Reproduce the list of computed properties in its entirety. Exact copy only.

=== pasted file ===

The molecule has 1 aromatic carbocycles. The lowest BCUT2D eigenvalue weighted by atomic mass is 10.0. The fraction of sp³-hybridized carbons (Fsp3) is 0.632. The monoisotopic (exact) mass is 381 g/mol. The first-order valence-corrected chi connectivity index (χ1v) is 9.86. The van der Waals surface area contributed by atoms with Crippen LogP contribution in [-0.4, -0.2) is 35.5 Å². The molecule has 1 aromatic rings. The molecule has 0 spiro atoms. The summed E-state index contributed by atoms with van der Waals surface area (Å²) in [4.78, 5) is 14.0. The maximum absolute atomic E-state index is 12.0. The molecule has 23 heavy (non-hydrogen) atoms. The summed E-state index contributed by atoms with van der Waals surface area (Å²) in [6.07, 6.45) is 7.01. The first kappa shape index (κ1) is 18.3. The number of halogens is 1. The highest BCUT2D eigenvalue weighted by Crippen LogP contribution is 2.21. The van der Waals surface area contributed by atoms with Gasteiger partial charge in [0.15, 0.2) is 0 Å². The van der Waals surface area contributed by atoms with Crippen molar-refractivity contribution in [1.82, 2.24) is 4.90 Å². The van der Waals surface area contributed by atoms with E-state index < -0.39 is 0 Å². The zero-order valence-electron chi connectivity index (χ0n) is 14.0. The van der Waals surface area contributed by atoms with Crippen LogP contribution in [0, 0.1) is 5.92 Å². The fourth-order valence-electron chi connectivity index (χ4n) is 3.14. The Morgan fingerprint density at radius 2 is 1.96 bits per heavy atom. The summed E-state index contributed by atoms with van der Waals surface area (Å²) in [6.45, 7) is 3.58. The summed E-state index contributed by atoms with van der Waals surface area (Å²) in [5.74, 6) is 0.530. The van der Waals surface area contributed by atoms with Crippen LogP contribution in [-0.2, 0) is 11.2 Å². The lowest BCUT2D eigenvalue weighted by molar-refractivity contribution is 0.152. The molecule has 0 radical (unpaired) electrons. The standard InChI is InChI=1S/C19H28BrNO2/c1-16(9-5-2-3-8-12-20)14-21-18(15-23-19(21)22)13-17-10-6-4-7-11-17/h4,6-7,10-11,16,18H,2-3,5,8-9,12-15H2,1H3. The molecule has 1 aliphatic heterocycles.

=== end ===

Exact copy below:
The molecule has 1 aromatic carbocycles. The lowest BCUT2D eigenvalue weighted by atomic mass is 10.0. The fraction of sp³-hybridized carbons (Fsp3) is 0.632. The monoisotopic (exact) mass is 381 g/mol. The first-order valence-corrected chi connectivity index (χ1v) is 9.86. The van der Waals surface area contributed by atoms with Crippen LogP contribution in [-0.4, -0.2) is 35.5 Å². The molecule has 1 aromatic rings. The molecule has 0 spiro atoms. The summed E-state index contributed by atoms with van der Waals surface area (Å²) in [4.78, 5) is 14.0. The maximum absolute atomic E-state index is 12.0. The molecule has 23 heavy (non-hydrogen) atoms. The summed E-state index contributed by atoms with van der Waals surface area (Å²) in [6.07, 6.45) is 7.01. The first kappa shape index (κ1) is 18.3. The number of halogens is 1. The highest BCUT2D eigenvalue weighted by Crippen LogP contribution is 2.21. The van der Waals surface area contributed by atoms with Gasteiger partial charge in [0.15, 0.2) is 0 Å². The van der Waals surface area contributed by atoms with Crippen molar-refractivity contribution in [1.82, 2.24) is 4.90 Å². The van der Waals surface area contributed by atoms with E-state index < -0.39 is 0 Å². The zero-order valence-electron chi connectivity index (χ0n) is 14.0. The van der Waals surface area contributed by atoms with Crippen LogP contribution in [0, 0.1) is 5.92 Å². The fourth-order valence-electron chi connectivity index (χ4n) is 3.14. The Morgan fingerprint density at radius 2 is 1.96 bits per heavy atom. The summed E-state index contributed by atoms with van der Waals surface area (Å²) in [6.45, 7) is 3.58. The summed E-state index contributed by atoms with van der Waals surface area (Å²) in [5.74, 6) is 0.530. The van der Waals surface area contributed by atoms with Crippen LogP contribution in [-0.2, 0) is 11.2 Å². The lowest BCUT2D eigenvalue weighted by molar-refractivity contribution is 0.152. The molecule has 0 radical (unpaired) electrons. The standard InChI is InChI=1S/C19H28BrNO2/c1-16(9-5-2-3-8-12-20)14-21-18(15-23-19(21)22)13-17-10-6-4-7-11-17/h4,6-7,10-11,16,18H,2-3,5,8-9,12-15H2,1H3. The molecule has 1 aliphatic heterocycles.